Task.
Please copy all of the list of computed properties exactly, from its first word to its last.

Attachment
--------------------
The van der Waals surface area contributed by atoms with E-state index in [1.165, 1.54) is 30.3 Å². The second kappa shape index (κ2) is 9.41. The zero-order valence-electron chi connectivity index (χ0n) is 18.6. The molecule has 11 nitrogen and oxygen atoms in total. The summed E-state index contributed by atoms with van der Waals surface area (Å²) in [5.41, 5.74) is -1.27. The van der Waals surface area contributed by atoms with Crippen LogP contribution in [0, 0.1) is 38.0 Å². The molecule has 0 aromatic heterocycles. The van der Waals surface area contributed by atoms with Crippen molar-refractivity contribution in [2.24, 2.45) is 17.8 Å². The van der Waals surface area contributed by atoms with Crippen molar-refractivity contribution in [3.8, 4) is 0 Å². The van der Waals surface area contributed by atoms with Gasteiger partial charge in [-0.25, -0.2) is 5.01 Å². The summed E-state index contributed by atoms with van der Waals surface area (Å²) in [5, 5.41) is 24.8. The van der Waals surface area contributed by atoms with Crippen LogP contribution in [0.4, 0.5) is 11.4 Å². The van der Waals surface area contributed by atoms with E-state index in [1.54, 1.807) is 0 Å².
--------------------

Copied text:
The van der Waals surface area contributed by atoms with E-state index in [1.165, 1.54) is 30.3 Å². The second kappa shape index (κ2) is 9.41. The zero-order valence-electron chi connectivity index (χ0n) is 18.6. The molecule has 11 nitrogen and oxygen atoms in total. The summed E-state index contributed by atoms with van der Waals surface area (Å²) in [5.41, 5.74) is -1.27. The van der Waals surface area contributed by atoms with Crippen LogP contribution in [0, 0.1) is 38.0 Å². The molecule has 0 aromatic heterocycles. The van der Waals surface area contributed by atoms with Crippen molar-refractivity contribution in [2.24, 2.45) is 17.8 Å². The van der Waals surface area contributed by atoms with Crippen molar-refractivity contribution in [3.8, 4) is 0 Å². The van der Waals surface area contributed by atoms with Gasteiger partial charge in [-0.25, -0.2) is 5.01 Å². The summed E-state index contributed by atoms with van der Waals surface area (Å²) in [5, 5.41) is 24.8. The van der Waals surface area contributed by atoms with Crippen LogP contribution in [0.4, 0.5) is 11.4 Å². The van der Waals surface area contributed by atoms with E-state index in [1.54, 1.807) is 0 Å².